In commemoration of Black History month, the Feb. 17 kickoff event spotlights Black writers.
Studies show that as people consume content, their perceptions of the real world come to reflect the most commonly seen onscreen messages. As a result, biased or inaccurate tropes and stereotypes on television and in movies can lead directly to real-life misunderstanding, fear, and mistreatment.
Writers need to understand the immense power they wield with their narratives. The stories, characters, and images they depict are more than entertainment. They inform, shape, and influence audiences' actions and worldviews—how we feel about one another and ourselves. In order to wield this power more responsibly, writers need to recognize that representation matters and authentic storytelling is crucial, and need to be more mindful and deliberate about authentically reflecting people on television, in movies, and across emerging platforms.
With this inclusive goal in mind, the WGAW’s Writers Education Committee (WEC), in partnership with Storyline Partners and Think Tank for Inclusion and Equity (TTIE), a consortium of working TV writers committed to increasing inclusion and equity and improving working conditions for all TV writers, launches this six-part panel series to unpack the cultural narratives addressed through TTIE’s #WriteInclusion initiative.
“We’re in an exciting time where the sky is the limit in terms of expanding narratives and richer characterizations” said WGAW member and TTIE co-chair Angela Harvey. “These conversations will help writers get past old ways of thinking and spark new life into all of our storytelling.”
The inaugural event on Wednesday, Feb. 17, “Write Inclusion: African Americans,” is also co-presented by the WGAW Committee of Black Writers (CBW). Panelists will include WGAW Board member Deric A. Hughes (Arrow), Joy Kecken (Motherland: Fort Salem), LaToya Morgan (The Walking Dead), Kirk Moore (Runaways), Bianca Sams (Don’t Look Deeper), and Kristen Marston (Culture & Entertainment Advocacy Director, Color of Change), moderated by Angela Harvey (Station 19). RSVP to join.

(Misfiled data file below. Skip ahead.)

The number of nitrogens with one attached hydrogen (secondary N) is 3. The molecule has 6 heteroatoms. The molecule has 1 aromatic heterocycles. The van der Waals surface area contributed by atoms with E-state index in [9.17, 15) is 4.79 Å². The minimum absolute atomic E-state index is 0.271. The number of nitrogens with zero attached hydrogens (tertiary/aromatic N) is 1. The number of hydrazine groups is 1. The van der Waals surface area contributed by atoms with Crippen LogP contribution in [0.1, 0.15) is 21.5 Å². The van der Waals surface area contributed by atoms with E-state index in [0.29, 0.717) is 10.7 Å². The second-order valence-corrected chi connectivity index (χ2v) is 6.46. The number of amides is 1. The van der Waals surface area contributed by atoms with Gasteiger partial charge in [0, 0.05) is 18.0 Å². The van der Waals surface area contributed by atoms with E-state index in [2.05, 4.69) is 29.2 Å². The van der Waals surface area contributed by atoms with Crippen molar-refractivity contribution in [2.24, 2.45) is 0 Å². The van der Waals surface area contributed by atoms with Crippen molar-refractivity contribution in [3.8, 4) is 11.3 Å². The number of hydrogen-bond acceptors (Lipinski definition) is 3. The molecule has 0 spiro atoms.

Over the next six months, upcoming #WriteInclusion panel events will explore representations of criminal justice, people with disabilities, Latinx people, migrants, and Muslims (and possibly other groups). These talks will delve into authentic and nuanced storytelling in practice, not just in theory¬—examining culture creation and how we shape stories. How do creators find the balance between creative expression and lived reality? We will also discuss the benefits of using cultural consultants to help ensure accurate and authentic narratives in film and TV.
TTIE is committed to creating more opportunities for accurate and authentic storytelling, as well as increasing inclusion and improving working conditions for all TV writers, particularly those from underrepresented communities. TTIE’s #WriteInclusion fact sheets were created to empower writers and creative executives to better reflect the lived experiences of marginalized communities.
These research-based fact sheets are designed as a tool to guide storytellers through a number of mis- and underrepresented communities and issues. They call out harmful stereotypes and call in more inclusive, authentic narratives. While these fact sheets cannot capture every experience, nuance, or truth of every community, they can assist in changing the way we tell stories.
Interested in other Guild events on Black writers and representation? Don’t miss the Committee of Black Writers’ Annual NAACP Image Award Nominated Writers Panel on February 25, 7-8:30 p.m., via Bluejeans Events. Hear from award winners and nominees about their lauded projects, writing in a new era of film and television, and the changing face of our industry. Panelists include Nicole Jefferson Asher (Self Made: Inspired by the Life of Madam C.J. Walker), Kemp Powers (One Night in Miami), and others to be announced. Members, plus one optional guest, must register online to attend.